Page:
This article appeared on HartfordBusiness.com on December 18, 2017 from Brooks Goodison, President of Diversified Group.
Connecticut health insurers recently announced their 2018 premiums. Employers won’t like them. Rates for some small business plans will rise more than 25 percent. That follows an average increase of 5 percent last year.
Many Connecticut firms are understandably looking for ways to avoid these premium hikes. Some are opting to “self-insure,” or pay their workers’ health claims directly instead of turning to traditional insurers for coverage.
Unfortunately, officials in some states want to effectively ban self-insurance. The U.S. House of Representatives has passed legislation that would counteract those efforts. But it’s stalled in the Senate.
The upper chamber must stall no longer. Scores of Connecticut businesses, nonprofits, and municipalities — not to mention their workers — are counting on Congress to safeguard their self-insured health benefits.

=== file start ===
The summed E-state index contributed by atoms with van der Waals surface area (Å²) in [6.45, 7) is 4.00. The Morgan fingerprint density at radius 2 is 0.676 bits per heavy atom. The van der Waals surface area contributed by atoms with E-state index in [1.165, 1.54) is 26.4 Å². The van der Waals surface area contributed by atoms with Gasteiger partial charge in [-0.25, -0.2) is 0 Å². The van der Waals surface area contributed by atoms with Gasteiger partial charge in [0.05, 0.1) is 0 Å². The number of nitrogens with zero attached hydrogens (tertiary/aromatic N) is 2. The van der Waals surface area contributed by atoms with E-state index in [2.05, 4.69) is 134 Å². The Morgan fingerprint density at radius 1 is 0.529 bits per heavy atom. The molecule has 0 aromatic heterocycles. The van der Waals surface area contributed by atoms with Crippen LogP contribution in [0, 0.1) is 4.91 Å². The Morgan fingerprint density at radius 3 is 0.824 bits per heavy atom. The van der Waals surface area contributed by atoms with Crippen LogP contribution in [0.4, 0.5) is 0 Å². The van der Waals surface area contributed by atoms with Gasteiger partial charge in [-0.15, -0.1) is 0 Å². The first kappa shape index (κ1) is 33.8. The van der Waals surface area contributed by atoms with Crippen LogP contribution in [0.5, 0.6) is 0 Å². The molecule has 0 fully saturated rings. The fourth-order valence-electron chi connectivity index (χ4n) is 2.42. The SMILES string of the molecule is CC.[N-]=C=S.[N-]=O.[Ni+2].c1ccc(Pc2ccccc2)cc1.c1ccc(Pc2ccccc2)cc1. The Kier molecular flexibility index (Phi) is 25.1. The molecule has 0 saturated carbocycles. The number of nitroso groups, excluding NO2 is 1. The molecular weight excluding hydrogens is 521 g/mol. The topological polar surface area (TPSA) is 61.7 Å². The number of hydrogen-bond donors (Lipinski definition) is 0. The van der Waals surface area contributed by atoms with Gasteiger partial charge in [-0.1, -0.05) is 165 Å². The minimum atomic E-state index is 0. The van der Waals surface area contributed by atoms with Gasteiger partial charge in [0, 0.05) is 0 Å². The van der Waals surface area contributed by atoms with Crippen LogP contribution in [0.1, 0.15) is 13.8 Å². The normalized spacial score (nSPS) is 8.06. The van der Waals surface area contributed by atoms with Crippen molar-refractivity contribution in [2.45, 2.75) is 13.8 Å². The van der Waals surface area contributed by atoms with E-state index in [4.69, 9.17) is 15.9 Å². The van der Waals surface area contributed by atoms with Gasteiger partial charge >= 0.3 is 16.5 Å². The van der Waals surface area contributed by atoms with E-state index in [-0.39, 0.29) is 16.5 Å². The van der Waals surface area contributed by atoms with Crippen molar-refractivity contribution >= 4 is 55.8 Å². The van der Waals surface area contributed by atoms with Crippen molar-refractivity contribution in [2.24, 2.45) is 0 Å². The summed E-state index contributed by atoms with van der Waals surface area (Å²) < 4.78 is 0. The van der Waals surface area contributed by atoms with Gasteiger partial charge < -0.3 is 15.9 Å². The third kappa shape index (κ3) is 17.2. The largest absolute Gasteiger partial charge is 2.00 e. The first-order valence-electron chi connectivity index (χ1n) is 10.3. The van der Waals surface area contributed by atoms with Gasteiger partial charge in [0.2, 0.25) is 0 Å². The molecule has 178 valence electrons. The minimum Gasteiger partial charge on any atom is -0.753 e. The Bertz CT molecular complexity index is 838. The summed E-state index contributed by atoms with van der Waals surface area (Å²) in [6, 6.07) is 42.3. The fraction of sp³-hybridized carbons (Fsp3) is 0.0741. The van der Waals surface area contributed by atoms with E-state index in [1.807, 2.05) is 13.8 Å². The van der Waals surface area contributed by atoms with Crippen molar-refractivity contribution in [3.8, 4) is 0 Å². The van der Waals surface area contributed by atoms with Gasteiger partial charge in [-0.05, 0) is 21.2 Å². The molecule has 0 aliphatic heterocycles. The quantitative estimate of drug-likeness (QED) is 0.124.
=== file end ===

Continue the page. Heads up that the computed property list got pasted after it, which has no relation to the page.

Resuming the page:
When employers buy health plans from traditional insurers, they typically pay far more than their employees’ care actually costs. Their premiums cover insurers’ overhead, administrative costs and profits.
Insurers also have to protect themselves against a potential worst-case scenario, where multiple employees face huge medical bills. That pushes premiums even higher.
But if an employer has a good year, with low medical costs, his insurer doesn’t send him a rebate. That insurer keeps the excess, perhaps to cover another employer in its risk pool that wasn’t so lucky.
Self-insured organizations, by contrast, pay only for the care their employees consume. According to one study, employers can cut their health expenses by about 10 percent over the first five years following a switch to self-insurance.